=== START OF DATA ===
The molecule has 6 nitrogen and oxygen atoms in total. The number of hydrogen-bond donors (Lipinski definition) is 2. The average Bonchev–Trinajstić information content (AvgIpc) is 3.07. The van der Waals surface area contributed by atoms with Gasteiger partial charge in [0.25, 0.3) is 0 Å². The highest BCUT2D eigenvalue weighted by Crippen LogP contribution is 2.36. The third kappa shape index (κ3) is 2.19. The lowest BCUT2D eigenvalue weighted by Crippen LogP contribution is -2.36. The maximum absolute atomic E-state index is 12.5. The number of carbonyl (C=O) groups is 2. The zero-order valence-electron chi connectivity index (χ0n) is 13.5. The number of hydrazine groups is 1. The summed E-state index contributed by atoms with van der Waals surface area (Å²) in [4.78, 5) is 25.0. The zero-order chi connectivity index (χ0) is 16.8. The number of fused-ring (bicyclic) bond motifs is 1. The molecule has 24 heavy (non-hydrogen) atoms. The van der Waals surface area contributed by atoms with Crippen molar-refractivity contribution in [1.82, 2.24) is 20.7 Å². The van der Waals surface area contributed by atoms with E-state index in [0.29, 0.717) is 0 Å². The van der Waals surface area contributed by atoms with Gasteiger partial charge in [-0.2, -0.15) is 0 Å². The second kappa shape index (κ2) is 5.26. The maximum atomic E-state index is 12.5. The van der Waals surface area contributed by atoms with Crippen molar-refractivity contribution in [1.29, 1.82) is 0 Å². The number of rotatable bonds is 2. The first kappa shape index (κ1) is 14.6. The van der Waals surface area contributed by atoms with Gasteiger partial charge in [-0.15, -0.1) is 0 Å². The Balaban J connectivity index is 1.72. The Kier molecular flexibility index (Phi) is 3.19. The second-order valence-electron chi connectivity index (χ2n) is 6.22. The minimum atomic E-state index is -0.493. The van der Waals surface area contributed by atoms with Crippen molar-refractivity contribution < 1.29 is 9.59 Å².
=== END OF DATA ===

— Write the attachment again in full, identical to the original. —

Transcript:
The molecule has 6 nitrogen and oxygen atoms in total. The number of hydrogen-bond donors (Lipinski definition) is 2. The average Bonchev–Trinajstić information content (AvgIpc) is 3.07. The van der Waals surface area contributed by atoms with Gasteiger partial charge in [0.25, 0.3) is 0 Å². The highest BCUT2D eigenvalue weighted by Crippen LogP contribution is 2.36. The third kappa shape index (κ3) is 2.19. The lowest BCUT2D eigenvalue weighted by Crippen LogP contribution is -2.36. The maximum absolute atomic E-state index is 12.5. The number of carbonyl (C=O) groups is 2. The zero-order valence-electron chi connectivity index (χ0n) is 13.5. The number of hydrazine groups is 1. The summed E-state index contributed by atoms with van der Waals surface area (Å²) in [4.78, 5) is 25.0. The zero-order chi connectivity index (χ0) is 16.8. The number of fused-ring (bicyclic) bond motifs is 1. The molecule has 24 heavy (non-hydrogen) atoms. The van der Waals surface area contributed by atoms with Crippen molar-refractivity contribution in [1.82, 2.24) is 20.7 Å². The van der Waals surface area contributed by atoms with E-state index in [0.29, 0.717) is 0 Å². The van der Waals surface area contributed by atoms with Gasteiger partial charge in [-0.2, -0.15) is 0 Å². The second kappa shape index (κ2) is 5.26. The maximum atomic E-state index is 12.5. The van der Waals surface area contributed by atoms with Crippen molar-refractivity contribution in [1.29, 1.82) is 0 Å². The number of rotatable bonds is 2. The first kappa shape index (κ1) is 14.6. The van der Waals surface area contributed by atoms with Gasteiger partial charge in [-0.15, -0.1) is 0 Å². The Balaban J connectivity index is 1.72. The Kier molecular flexibility index (Phi) is 3.19. The second-order valence-electron chi connectivity index (χ2n) is 6.22. The minimum atomic E-state index is -0.493. The van der Waals surface area contributed by atoms with Crippen molar-refractivity contribution < 1.29 is 9.59 Å².